New Big MO bass drum breaks records

The drum is set to debut at Homecoming, Oct. 15.
The Big MO Foundation has found an even larger replacement for the famous marching bass drum, Big MO. It will debut at the Homecoming game Oct. 15. Courtesy Photo from The Big MO Foundation

The Big MO Foundation has secured a replacement for the giant bass drum that revs up MU fans during home football games.

With a 9-foot diameter and a 54-inch width, the new Big MO is the largest of the college football bass drums. The drum will be run down Faurot Field and then beaten from the end zone during pre-game and for Tiger touchdowns.  

Will Bryan, David Champlin and Adam Rau are members of the Big MO Foundation, an organization working to fundraise for Big MO's replacement.  Bryan is an active member of Kappa Kappa Psi, and Chaplin and Rau are both alumni of Marching Mizzou, as well as Big MO crew members. 

"Our goal is to keep a university tradition alive and unveil college football's biggest drum for our 100th homecoming," Rau said. 

The gameplan calls for the drum's christening to occur at the Oct. 15 centennial Homecoming game against Iowa State. 

Members of Kappa Kappa Psi and Tau Beta Sigma hold responsibility of Big MO and are involved with the fundraising efforts.

"It's a part of the tradition of fanfare that is Mizzou football and the gameday experience for about 40 years now, and we started to realize that if nothing was done about the condition of the drum now, that it may not be around for very much longer," Bryan said. 

Several people vied for improvements or a replacement of the original Big MO, including Big MO crew members John Shetley and Champlin, Marching Mizzou Director Brad Snow and former Associate Director of Bands Michael Knight. 

The Missouri Students Association, the Student Fee Capital Improvement Committee and the Parents Leadership Council contributed most of the funds to purchase the new Big MO.

Crew members said private donations also play an essential role in the fundraising.  

"A lot of work was done through word of mouth," Bryan said, "Basically, people talked about it and thought, 'That's cool, how can I help out?'"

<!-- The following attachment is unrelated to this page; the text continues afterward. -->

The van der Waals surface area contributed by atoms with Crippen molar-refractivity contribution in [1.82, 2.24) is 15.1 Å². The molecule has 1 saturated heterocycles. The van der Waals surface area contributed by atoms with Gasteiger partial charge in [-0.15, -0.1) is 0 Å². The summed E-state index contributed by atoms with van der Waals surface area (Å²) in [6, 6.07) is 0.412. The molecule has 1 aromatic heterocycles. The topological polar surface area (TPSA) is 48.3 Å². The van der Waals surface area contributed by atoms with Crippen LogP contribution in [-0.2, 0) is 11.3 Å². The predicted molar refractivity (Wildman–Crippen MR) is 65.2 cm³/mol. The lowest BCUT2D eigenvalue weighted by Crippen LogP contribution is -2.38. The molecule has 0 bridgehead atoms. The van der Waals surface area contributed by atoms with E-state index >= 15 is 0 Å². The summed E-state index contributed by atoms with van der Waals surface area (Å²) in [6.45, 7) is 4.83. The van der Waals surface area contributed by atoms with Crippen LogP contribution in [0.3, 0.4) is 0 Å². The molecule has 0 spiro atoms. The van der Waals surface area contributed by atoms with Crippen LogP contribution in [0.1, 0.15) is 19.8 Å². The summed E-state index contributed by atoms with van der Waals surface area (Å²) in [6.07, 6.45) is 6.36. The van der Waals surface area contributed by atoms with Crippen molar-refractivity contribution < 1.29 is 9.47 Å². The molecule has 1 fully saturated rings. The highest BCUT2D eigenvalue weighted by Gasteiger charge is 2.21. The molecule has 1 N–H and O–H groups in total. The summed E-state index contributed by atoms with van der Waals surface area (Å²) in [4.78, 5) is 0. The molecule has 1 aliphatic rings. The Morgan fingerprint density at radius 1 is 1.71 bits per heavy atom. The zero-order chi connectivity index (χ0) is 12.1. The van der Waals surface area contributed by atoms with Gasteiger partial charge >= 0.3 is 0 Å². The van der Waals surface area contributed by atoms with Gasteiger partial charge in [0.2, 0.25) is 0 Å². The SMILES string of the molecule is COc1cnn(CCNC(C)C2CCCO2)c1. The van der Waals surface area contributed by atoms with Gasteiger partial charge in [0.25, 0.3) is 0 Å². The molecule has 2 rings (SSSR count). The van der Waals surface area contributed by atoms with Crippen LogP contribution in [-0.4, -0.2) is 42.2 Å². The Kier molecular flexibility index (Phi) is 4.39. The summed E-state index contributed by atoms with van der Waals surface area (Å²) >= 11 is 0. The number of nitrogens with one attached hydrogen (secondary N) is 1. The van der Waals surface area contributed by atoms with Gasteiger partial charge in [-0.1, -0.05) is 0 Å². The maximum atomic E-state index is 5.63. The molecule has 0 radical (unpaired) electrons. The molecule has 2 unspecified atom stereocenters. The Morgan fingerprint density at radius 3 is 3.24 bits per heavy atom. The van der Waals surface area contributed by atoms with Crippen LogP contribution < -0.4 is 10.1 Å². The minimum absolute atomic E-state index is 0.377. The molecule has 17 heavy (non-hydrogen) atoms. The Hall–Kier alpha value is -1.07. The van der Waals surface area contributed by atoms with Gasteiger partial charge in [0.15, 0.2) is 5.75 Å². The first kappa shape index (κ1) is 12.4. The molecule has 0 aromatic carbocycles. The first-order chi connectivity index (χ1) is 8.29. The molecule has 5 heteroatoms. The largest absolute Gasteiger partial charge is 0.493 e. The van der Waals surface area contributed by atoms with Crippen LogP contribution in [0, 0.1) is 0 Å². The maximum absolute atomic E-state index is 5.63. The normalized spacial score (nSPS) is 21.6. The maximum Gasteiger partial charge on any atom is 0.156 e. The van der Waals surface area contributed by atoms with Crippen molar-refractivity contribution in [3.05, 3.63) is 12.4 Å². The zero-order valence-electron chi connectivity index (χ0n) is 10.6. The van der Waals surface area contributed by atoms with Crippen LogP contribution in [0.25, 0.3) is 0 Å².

To inspire contributions, the original Big MO was taken tailgating before football games. Fans took pictures, hit the drum and donated to the cause. 

Neil Boumpani of the Boumpani Music Company in Barnesville, Ga., custom-made the new Big MO. The California-based company Remo produced the drumheads and Iowa-based Featherlite made a specialty trailer. 

Rau said the custom aluminum trailer will have bob-sled inspired push bars on its sides and a wagon tongue and wheelie bars on the front and back to keep it from tipping over. 

"It'll actually be too big to take on the road, so we'll just be able to pull it through campus and maybe to the Homecoming parade," Champlin said. 

Alumni or members of Kappa Kappa Psi normally hold the responsibility of transporting the drum and hitting Big MO during games. Especially now that the drum has increased in weight and mass, being bigger, faster and stronger are necessary physical requirements. 

"We'd like to give a special thanks to all the organizations that have helped out in this endeavor so far, especially the support of the athletics department and the support of the school of music, because without them, we wouldn't have had the guidance to go ahead with this," Champlin said. "They've been great." 

The Big MO Foundation is still in the act of fundraising to bring Big MO home, and needs help from Tiger fans. Donations can be contributed through a PayPal system on their website.

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